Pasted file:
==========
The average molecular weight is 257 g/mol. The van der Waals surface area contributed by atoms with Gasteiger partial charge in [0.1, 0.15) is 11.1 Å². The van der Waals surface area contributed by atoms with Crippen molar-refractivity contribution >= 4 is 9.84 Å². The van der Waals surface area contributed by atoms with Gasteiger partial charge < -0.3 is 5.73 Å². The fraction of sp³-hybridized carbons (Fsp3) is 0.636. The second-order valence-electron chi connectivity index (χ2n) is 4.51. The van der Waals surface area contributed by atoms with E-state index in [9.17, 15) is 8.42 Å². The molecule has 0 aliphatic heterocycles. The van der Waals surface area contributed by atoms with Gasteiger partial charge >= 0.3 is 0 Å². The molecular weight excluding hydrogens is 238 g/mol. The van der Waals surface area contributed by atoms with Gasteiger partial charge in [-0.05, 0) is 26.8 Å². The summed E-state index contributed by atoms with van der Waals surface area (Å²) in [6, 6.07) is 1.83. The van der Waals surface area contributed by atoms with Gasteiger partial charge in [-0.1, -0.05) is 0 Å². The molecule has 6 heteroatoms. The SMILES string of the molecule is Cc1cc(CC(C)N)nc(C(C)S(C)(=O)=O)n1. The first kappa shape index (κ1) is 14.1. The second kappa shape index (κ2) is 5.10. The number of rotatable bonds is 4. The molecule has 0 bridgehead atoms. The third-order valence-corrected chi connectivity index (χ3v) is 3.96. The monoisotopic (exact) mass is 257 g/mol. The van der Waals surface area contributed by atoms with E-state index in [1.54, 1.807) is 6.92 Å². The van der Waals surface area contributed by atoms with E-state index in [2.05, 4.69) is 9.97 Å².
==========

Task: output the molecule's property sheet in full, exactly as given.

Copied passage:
The average molecular weight is 257 g/mol. The van der Waals surface area contributed by atoms with Gasteiger partial charge in [0.1, 0.15) is 11.1 Å². The van der Waals surface area contributed by atoms with Crippen molar-refractivity contribution >= 4 is 9.84 Å². The van der Waals surface area contributed by atoms with Gasteiger partial charge < -0.3 is 5.73 Å². The fraction of sp³-hybridized carbons (Fsp3) is 0.636. The second-order valence-electron chi connectivity index (χ2n) is 4.51. The van der Waals surface area contributed by atoms with E-state index in [9.17, 15) is 8.42 Å². The molecule has 0 aliphatic heterocycles. The van der Waals surface area contributed by atoms with Gasteiger partial charge >= 0.3 is 0 Å². The molecular weight excluding hydrogens is 238 g/mol. The van der Waals surface area contributed by atoms with Gasteiger partial charge in [-0.05, 0) is 26.8 Å². The summed E-state index contributed by atoms with van der Waals surface area (Å²) in [6, 6.07) is 1.83. The van der Waals surface area contributed by atoms with Gasteiger partial charge in [-0.1, -0.05) is 0 Å². The molecule has 6 heteroatoms. The SMILES string of the molecule is Cc1cc(CC(C)N)nc(C(C)S(C)(=O)=O)n1. The first kappa shape index (κ1) is 14.1. The second kappa shape index (κ2) is 5.10. The number of rotatable bonds is 4. The molecule has 0 bridgehead atoms. The third-order valence-corrected chi connectivity index (χ3v) is 3.96. The monoisotopic (exact) mass is 257 g/mol. The van der Waals surface area contributed by atoms with E-state index in [1.54, 1.807) is 6.92 Å². The van der Waals surface area contributed by atoms with E-state index in [2.05, 4.69) is 9.97 Å².